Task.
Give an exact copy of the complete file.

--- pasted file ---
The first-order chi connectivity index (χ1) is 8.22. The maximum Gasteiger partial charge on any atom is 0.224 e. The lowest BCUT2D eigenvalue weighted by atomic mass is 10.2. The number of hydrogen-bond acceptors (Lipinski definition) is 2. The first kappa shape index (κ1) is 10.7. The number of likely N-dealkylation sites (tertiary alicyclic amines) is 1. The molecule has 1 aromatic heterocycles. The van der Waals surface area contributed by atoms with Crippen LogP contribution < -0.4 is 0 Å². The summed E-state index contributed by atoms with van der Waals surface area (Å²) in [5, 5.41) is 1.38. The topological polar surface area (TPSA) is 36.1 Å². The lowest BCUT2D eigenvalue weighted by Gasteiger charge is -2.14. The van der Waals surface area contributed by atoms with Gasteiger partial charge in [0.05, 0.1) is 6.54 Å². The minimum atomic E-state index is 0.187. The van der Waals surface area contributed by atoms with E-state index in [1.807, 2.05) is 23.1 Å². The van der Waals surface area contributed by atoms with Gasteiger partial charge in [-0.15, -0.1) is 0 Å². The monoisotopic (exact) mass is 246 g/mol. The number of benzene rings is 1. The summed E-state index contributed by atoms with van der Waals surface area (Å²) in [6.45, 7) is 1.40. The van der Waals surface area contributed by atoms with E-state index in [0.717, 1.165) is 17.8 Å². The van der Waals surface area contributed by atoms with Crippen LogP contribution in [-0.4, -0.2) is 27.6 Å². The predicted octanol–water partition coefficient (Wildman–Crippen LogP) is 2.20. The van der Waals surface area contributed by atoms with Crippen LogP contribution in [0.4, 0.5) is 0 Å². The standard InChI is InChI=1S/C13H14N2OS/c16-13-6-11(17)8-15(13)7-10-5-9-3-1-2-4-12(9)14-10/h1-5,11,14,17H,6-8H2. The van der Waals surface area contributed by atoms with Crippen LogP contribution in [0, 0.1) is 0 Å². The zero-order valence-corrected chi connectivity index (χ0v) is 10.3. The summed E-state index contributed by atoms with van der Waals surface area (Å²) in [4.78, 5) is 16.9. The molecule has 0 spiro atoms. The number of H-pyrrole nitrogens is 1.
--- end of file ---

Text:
The first-order chi connectivity index (χ1) is 8.22. The maximum Gasteiger partial charge on any atom is 0.224 e. The lowest BCUT2D eigenvalue weighted by atomic mass is 10.2. The number of hydrogen-bond acceptors (Lipinski definition) is 2. The first kappa shape index (κ1) is 10.7. The number of likely N-dealkylation sites (tertiary alicyclic amines) is 1. The molecule has 1 aromatic heterocycles. The van der Waals surface area contributed by atoms with Crippen LogP contribution < -0.4 is 0 Å². The summed E-state index contributed by atoms with van der Waals surface area (Å²) in [5, 5.41) is 1.38. The topological polar surface area (TPSA) is 36.1 Å². The lowest BCUT2D eigenvalue weighted by Gasteiger charge is -2.14. The van der Waals surface area contributed by atoms with Gasteiger partial charge in [0.05, 0.1) is 6.54 Å². The minimum atomic E-state index is 0.187. The van der Waals surface area contributed by atoms with E-state index in [1.807, 2.05) is 23.1 Å². The van der Waals surface area contributed by atoms with Gasteiger partial charge in [-0.15, -0.1) is 0 Å². The monoisotopic (exact) mass is 246 g/mol. The number of benzene rings is 1. The summed E-state index contributed by atoms with van der Waals surface area (Å²) in [6.45, 7) is 1.40. The van der Waals surface area contributed by atoms with E-state index in [0.717, 1.165) is 17.8 Å². The van der Waals surface area contributed by atoms with Crippen LogP contribution in [-0.4, -0.2) is 27.6 Å². The predicted octanol–water partition coefficient (Wildman–Crippen LogP) is 2.20. The van der Waals surface area contributed by atoms with Crippen LogP contribution in [0.4, 0.5) is 0 Å². The standard InChI is InChI=1S/C13H14N2OS/c16-13-6-11(17)8-15(13)7-10-5-9-3-1-2-4-12(9)14-10/h1-5,11,14,17H,6-8H2. The van der Waals surface area contributed by atoms with Crippen LogP contribution in [0, 0.1) is 0 Å². The zero-order valence-corrected chi connectivity index (χ0v) is 10.3. The summed E-state index contributed by atoms with van der Waals surface area (Å²) in [4.78, 5) is 16.9. The molecule has 0 spiro atoms. The number of H-pyrrole nitrogens is 1.